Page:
Lisa Porter and Matthew Herbst | Theatre and Dance and Making of the Modern World

Lisa Porter and Matthew Herbst
  • Project Title: Disability, Inclusion, Advocacy: Performing Arts and Community Impact
  • Community Partners: Arc of San Diego, La Jolla Playhouse and other partners to be announced
  • Project Description: Coinciding with the 30th anniversary of the Americans with Disabilities Act, Porter and Herbst will teach a large-enrollment course in Sixth College’s Culture, Art, and Technology program. This cross-disciplinary collaboration combines perspectives from history and the performing arts and includes engagement with local, national and global disability advocates. With experiential engagement as a core component of the initiative, the fellows will facilitate accessible and sensory-welcoming activities for community members through partnerships with local disability-centered and performing arts organizations.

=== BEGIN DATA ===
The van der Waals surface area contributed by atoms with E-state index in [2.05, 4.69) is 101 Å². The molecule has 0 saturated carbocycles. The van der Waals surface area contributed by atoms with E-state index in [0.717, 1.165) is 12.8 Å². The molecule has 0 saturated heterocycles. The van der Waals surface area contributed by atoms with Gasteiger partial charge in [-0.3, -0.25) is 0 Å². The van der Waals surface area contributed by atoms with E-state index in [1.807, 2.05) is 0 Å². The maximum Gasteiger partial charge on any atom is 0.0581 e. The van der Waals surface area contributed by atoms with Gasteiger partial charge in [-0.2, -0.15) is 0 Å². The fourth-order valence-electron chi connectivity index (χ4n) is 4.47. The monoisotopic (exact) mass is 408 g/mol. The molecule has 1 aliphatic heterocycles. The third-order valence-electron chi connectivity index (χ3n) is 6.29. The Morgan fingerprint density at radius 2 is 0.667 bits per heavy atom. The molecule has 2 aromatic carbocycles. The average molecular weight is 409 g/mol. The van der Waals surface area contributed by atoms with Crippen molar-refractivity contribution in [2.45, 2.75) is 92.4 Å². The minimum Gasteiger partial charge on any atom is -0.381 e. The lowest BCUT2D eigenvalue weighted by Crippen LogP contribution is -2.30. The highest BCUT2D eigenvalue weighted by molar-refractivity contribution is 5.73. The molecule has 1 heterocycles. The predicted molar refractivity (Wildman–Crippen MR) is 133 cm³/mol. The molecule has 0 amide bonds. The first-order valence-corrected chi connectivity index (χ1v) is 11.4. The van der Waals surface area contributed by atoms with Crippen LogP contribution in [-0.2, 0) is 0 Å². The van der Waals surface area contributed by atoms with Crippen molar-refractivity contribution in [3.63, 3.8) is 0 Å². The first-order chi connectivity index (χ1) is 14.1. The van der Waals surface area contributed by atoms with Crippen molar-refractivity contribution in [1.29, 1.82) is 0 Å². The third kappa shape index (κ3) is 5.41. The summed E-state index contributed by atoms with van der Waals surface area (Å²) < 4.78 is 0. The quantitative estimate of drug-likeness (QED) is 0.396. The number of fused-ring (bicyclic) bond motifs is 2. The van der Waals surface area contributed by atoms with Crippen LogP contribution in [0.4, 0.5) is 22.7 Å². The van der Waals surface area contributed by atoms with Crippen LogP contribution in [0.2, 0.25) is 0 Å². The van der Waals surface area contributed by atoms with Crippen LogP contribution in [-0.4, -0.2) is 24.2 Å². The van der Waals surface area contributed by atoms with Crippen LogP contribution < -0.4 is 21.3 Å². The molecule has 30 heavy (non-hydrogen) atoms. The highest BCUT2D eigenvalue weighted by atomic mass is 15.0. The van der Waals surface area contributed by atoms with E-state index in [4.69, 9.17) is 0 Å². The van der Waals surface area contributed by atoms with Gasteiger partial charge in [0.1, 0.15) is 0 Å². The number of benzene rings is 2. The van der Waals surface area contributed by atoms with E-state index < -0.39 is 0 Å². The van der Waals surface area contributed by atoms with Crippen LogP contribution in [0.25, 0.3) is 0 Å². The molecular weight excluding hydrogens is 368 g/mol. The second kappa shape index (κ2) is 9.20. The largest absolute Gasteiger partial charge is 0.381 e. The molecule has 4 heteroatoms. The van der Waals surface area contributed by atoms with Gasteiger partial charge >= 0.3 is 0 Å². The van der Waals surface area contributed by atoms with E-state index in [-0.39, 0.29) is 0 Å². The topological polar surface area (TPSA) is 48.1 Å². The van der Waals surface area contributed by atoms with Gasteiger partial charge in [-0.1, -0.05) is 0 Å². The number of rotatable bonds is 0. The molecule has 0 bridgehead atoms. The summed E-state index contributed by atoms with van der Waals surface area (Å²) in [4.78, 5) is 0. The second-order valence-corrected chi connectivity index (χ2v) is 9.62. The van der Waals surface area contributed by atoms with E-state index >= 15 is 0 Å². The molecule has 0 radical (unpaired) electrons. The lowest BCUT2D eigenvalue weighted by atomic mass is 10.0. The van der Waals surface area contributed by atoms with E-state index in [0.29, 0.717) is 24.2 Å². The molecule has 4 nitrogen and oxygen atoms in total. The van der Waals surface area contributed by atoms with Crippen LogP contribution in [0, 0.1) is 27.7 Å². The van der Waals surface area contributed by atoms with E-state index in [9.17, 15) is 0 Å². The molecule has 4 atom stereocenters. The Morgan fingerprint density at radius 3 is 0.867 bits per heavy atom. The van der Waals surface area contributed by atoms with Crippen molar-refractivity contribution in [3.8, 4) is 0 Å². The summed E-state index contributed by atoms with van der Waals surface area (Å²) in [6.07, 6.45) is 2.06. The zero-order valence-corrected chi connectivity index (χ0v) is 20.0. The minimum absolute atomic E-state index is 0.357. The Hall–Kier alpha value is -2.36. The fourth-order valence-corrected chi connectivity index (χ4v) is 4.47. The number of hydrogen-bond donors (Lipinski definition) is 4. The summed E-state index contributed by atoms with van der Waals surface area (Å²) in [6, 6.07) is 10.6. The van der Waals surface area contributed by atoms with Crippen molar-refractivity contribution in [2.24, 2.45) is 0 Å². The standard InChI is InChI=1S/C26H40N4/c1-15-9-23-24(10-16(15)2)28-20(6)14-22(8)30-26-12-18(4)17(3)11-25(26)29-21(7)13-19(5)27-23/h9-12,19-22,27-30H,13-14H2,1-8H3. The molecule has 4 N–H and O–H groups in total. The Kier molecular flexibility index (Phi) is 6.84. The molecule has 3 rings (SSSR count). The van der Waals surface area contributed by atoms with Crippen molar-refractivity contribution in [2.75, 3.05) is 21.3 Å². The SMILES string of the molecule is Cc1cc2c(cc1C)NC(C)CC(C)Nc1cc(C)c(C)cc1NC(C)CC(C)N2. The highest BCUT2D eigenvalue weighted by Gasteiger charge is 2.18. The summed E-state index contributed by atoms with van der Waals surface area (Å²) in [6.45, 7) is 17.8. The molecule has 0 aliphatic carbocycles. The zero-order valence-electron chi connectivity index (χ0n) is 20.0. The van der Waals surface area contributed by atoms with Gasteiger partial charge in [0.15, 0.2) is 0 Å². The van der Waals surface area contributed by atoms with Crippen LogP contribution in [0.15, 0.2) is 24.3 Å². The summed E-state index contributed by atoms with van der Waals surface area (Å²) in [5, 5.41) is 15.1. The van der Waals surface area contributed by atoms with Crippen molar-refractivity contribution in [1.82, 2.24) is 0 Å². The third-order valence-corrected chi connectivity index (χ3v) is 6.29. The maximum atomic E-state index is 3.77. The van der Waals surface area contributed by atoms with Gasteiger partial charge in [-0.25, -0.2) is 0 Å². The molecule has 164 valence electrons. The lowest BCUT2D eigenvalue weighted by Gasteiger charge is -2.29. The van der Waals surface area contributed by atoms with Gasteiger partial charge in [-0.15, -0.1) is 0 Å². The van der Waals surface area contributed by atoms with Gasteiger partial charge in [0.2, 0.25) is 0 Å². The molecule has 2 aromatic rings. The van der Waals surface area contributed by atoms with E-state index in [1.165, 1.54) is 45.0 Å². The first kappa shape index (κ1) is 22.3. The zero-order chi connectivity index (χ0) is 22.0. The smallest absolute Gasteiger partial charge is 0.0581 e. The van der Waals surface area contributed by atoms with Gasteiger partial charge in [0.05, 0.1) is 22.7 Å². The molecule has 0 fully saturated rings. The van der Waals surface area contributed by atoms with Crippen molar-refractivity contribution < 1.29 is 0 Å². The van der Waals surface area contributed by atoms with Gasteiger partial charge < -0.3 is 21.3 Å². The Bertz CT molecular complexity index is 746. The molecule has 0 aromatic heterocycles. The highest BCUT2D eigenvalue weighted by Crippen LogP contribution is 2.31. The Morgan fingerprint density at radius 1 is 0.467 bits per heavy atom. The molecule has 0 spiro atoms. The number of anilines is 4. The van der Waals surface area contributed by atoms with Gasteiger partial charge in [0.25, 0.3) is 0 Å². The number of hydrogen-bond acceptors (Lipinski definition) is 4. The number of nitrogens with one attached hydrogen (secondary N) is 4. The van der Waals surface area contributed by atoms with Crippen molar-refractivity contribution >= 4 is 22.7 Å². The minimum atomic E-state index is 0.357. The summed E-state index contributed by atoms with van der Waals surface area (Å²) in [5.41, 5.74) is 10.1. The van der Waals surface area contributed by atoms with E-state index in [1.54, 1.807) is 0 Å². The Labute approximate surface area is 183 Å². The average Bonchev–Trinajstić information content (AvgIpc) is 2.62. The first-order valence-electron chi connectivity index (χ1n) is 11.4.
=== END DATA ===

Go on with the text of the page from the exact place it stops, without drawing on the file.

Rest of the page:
• Impact: “Disability is an aspect of human diversity, which is the cornerstone of our project,” said Herbst. “We are inspired by the work of disability advocates and explore this topic through the disciplines of history and the performing arts, centering our inquiry on civil and human rights and connecting students with local, national and global disability leaders who champion efforts for true inclusion.”

As part of UC San Diego’s effort to equip its student community to become the next generation of global leaders, the Changemaker Faculty Fellows program aims to support the faculty who are furthering social innovation and changemaking through community engaged learning. To learn more about the Changemaker Faculty Fellows Program and other changemaker initiatives, please visit the Changemaker Institute website.